Even though most people know Ken Pomeroy for his site and its rankings he also writes an interesting blog. A lot of the time his posts are about analyzing some new statistic, but he recently had an engaging post questioning how the NCAA Tournament Selection Committee should determine how it picks the at-large teams. It is worth a read and raises the question as to whether those involved with selecting the field should allow their personal viewing experience to influence who gets into the field. In an ideal world they would not, but then they’d be left without a way to understand basketball, which I’m pretty sure we wouldn’t want to have as a characteristic of the people who determine which teams make the field.
Someone mentioned a few days ago that people would start jumping on the UNC bandwagon pretty soon, and after the Tar Heels blew out the Eagles in Chestnut Hill it looks as though that was quite prescient as some people in the North Carolina media are starting to buy into the Heels even if many of their readers aren’t (see the comments in that link). It will be interesting to see if the media can convince themselves that UNC could actually play with their rivals a few miles down the road. We know that CBS will certainly be hyping it up like that, especially for a certain primetime game, but we still aren’t sure how many will actually try to get on the bandwagon as well.
We are a college basketball site, but we would be remiss not to offer a tip of the hat to Bob Hurley Sr. for winning his 1,000th game as a high school basketball coach. While some may argue that his son Bobby — the point guard on the back-to-back NCAA championship teams at Duke and still the NCAA record holder for assists in a career — is more well-known, it is his father who has impacted more lives, having sent countless players to college on scholarship or improved their lives through basketball. Hurley Sr. is the 10th high school coach to reach the 1,000 win milestone and is already pointing toward 100 more. Personally, we would like to see him out there for 1,000 more.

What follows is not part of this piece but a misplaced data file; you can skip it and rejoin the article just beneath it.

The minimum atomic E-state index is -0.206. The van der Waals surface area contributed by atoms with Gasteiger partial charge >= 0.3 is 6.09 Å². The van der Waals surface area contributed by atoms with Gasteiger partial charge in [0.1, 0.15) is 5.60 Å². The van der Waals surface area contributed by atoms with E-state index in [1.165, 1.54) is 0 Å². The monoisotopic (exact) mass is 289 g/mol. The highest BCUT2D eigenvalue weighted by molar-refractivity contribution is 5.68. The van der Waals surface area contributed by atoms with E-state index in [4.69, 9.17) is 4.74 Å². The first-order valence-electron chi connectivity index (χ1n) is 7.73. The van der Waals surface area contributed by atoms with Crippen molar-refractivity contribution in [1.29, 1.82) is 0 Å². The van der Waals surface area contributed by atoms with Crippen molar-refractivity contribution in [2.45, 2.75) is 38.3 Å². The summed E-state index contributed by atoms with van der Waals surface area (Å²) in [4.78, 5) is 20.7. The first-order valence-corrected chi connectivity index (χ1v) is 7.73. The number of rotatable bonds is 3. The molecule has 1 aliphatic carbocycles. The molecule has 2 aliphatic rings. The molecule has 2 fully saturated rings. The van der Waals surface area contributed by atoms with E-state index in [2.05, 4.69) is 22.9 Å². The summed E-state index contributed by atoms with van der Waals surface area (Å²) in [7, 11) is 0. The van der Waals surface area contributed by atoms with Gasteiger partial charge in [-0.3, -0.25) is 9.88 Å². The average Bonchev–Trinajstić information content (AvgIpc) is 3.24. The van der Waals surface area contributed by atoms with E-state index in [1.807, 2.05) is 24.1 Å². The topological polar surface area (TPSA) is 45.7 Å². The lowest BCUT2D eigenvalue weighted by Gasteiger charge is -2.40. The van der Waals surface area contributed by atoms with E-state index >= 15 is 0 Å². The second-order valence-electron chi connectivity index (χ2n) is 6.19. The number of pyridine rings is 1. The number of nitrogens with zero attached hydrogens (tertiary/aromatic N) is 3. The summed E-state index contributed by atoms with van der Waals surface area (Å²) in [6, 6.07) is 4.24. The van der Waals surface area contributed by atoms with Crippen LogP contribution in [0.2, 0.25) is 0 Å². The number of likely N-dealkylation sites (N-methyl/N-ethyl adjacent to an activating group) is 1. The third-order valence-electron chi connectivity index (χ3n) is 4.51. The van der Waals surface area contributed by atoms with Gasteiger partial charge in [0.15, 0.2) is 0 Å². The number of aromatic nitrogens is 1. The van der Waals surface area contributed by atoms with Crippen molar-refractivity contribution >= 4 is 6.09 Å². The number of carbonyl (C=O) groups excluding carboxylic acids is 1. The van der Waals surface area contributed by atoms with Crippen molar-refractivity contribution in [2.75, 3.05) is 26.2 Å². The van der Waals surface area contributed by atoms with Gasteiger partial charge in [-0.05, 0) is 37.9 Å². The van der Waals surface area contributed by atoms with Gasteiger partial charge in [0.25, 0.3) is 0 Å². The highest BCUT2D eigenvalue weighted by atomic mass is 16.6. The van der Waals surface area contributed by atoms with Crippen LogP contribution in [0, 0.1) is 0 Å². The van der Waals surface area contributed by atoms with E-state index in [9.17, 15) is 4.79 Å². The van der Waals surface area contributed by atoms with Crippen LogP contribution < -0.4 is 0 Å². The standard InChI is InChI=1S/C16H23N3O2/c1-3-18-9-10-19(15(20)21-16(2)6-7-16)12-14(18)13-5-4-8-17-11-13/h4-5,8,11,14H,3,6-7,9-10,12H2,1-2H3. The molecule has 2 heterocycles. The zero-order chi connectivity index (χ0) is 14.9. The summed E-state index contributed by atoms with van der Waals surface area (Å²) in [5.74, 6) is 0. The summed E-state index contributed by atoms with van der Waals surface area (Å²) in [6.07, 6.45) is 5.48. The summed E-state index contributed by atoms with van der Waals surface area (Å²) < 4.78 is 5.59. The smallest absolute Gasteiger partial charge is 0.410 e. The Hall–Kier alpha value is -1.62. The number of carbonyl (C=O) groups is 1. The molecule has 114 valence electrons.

Speaking of well-known father-son combinations, Gonzaga has one in John Stockton and his son David Stockton. All right, maybe the father is a little more well-known than the son in this case. You all know about John’s accomplishments, but you are probably less familiar with David, who joined the Gonzaga team earlier this season as a freshman walk-on. Much like Jeff Jordan, the son of Michael Jordan (the man who prevented David’s father from winning a NBA championship ring) who was given a scholarship after walking on, David also received news that he too had been given a scholarship. For Mark Few‘s sake, we hope that David stays at Gonzaga longer than Jeff did at Illinois.
The Lede. Hopefully everyone was over their Jimmer hangovers by the time the games started tonight. Judging by Twitter, and…well, pretty much every sports outlet in the nation, the transitive verb “to Jimmer” has entered the American sporting lexicon with some serious impact. We can’t remember when a college baller’s name has ever been used in this fashion; nobody ever said “You got Turnered/Walled,” or “He Morrisoned them,” or “They Hansbrough’d the heck out of that poor team.” And the only name we can think of that contains a reverent “The” at the beginning that’s in regular use today belongs to U2 guitarist The Edge, though — and credit to Seth Davis for starting the trend — “The Jimmer” is now commonplace usage in referring to just about everybody’s favorite player.
Darius Morris and Crew Start the Celebration (J.Gonzalez/Detroit FP)
But enough of that for now. We’ll have many chances to discuss him later. Tonight we saw three tough conference road wins, two of them in games involving bitter rivals. We have a couple of RTCs we have to weigh in on, and a pair of outstanding tweets from the Gonzaga vs St. Mary’s game. First, though, we start…with Sparty.
Your Watercooler Moment. On the halftime coverage of ESPN2′s St. Mary’s @ Gonzaga game, when asked about how dire the situation was for Michigan State this year after their loss to Michigan tonight, even the understated Dan Dakich hesitated for effect and said gravely, “Well…it’s pretty serious.”